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Q: Have any artists influenced you technically?

Barbara at work, Photo: Marianne Barcellona

Barbara at work, Photo: Marianne Barcellona

A:  I’d have to say no one, because my technique of using soft pastel on sandpaper is largely self-invented and it continues to slowly evolve.  I apply up to thirty layers of pigment, blending it with my fingers, and creating new colors directly on the sandpaper.  It is a rather meticulous process that suits my personality.

My unique way of applying and mixing pastel is a richly complex science of color.  This intricate technique is one of the reasons that my pastel paintings cannot be forged by anyone.

Every great artist throughout history has invented their own techniques and created a world that is uniquely theirs, with its own iconography, its own laws, and its own specific concerns.  Artists who are most worthy of the name create their own tasks and make and break their own rules.  

Comments are welcome!

Pearls from artists* # 170

Barbara at work, Photo: Marianne Barcellona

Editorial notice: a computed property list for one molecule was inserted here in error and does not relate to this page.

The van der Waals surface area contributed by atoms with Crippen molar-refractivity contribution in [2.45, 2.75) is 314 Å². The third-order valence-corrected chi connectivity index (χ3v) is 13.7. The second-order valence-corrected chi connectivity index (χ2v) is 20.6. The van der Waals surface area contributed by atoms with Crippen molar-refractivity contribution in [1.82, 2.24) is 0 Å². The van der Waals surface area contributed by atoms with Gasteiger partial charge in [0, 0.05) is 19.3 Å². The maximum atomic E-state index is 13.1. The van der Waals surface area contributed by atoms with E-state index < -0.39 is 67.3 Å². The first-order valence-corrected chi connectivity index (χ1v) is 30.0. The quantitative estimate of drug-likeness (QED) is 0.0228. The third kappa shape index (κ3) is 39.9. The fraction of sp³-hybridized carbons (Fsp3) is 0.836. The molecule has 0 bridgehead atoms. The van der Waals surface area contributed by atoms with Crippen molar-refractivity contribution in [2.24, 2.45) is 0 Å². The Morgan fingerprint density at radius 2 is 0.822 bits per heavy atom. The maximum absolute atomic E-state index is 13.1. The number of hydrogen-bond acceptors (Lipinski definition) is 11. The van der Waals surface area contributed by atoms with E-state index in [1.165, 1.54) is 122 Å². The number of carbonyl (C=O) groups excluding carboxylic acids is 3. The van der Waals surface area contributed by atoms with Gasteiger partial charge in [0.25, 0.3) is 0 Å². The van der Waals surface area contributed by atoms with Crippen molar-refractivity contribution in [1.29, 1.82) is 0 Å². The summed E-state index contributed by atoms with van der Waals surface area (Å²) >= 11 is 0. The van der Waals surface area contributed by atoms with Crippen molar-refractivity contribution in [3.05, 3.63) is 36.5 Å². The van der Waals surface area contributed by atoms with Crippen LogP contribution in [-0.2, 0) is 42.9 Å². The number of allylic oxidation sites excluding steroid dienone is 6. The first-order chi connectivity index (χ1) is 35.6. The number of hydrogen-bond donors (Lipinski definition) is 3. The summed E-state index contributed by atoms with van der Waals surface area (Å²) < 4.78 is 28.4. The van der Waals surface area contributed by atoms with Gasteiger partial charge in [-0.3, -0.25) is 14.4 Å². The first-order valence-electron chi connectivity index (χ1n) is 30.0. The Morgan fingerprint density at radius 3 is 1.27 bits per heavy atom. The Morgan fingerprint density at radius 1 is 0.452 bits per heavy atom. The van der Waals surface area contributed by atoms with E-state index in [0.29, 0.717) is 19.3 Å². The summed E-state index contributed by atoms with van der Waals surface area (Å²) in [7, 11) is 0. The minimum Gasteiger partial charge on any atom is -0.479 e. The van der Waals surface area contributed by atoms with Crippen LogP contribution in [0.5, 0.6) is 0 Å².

Barbara at work, Photo: Marianne Barcellona

* an ongoing series of quotations – mostly from artists, to artists – that offers wisdom, inspiration, and advice for the sometimes lonely road we are on.

Every novelist ought to invent his own technique, that is the fact of the matter.  Every novel worthy of the name is like another planet, whether large or small, which has its own laws just as it has its own flora and fauna.  Thus, Faulkner’s technique is certainly the best one with which to produce Faulkner’s world, and Kafka’s nightmare has produced its own myths that make it communicable.  Benjamin Constant, Stendahl, Eugene Fromentin, Jaques Riviere, Radiquet, all used different techniques, took different liberties, and set themselves different tasks. The work of art itself, whether its title is Adolphe, Lucien Leuwen, Dominique, Le Diable au corps or A la Recherché du temps perdu, is the solution to the problem of technique.  

Francois Mauriac in The Paris Review Interviews:  Writers at Work 1st Series, edited and with an Introduction by Malcolm Cowley

Comments are welcome!

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